Many recruiters and employers list various certifications under a list of requirements for applicants. I agree that getting the appropriate professional training is important, otherwise we wouldn’t be in the training business. When I was employed in a government post most of my training was in-house, mainly because most of or IT and technical systems were bespoke and developed in-house. Since then I personally have worked for telecommunication companies where Certification Training and the holding of current certification was deemed important.
I have to say that it is easy to be fixated with certification and always looking for the next training course with the intention of taking a relevant IT Certification exam on completion of the training course. At the end of the day, it is important that you can complete tasks required of you in you employment. Having a certification only proves that you can pass an exam, although it also proves your ability to learn.
When attending an interview for an IT job, the subject of certification and associated training courses will often crop up. The important thing the interviewer should be looking for is your ability to do the job and really should concentrate on what you can do and not what you should be able to do.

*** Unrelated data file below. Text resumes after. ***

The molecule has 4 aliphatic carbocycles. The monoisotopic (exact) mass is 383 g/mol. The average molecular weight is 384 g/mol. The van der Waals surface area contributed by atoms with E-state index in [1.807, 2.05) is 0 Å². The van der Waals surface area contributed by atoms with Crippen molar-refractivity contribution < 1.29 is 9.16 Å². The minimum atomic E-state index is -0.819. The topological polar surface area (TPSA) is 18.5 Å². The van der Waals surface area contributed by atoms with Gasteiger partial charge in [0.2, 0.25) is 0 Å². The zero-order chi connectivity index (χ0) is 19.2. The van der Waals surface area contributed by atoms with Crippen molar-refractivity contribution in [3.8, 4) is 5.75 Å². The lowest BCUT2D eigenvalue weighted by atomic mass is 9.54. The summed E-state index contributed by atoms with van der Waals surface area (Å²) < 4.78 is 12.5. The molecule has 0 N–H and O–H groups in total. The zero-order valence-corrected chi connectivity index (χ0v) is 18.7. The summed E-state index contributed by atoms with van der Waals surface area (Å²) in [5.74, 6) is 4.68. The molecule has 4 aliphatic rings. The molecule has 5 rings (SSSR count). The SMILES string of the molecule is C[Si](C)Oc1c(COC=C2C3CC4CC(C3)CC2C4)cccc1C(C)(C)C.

I personally have delivered Cisco certification training, and do advocate the quality of Cisco training material and procedures. I do hold certification myself but I have always found that particularly with individuals new to the IT industry, the actual training courses themselves present good value. They should then concentrate on moving forward with their newly learned skills and look to build on them rather than to become obsessed with passing certification exams.
Some companies have to have a certain number of certified staff, usually when they are a partner of a particular vendor and want to sell that vendors equipment and services. There is no way around it, and such an employer will need to keep up their quota of certified staff in order to receive benefits from the vendor.
IT Training certifications can sometimes open doors, but once inside you have to progress in the industry by contributing to the profitability of the company by demonstrating that you are efficient at your role and also flexible and innovative.
Attending the relevant training courses can give you the basic building blocks on which to further your skills and knowledge, often without the need for certification.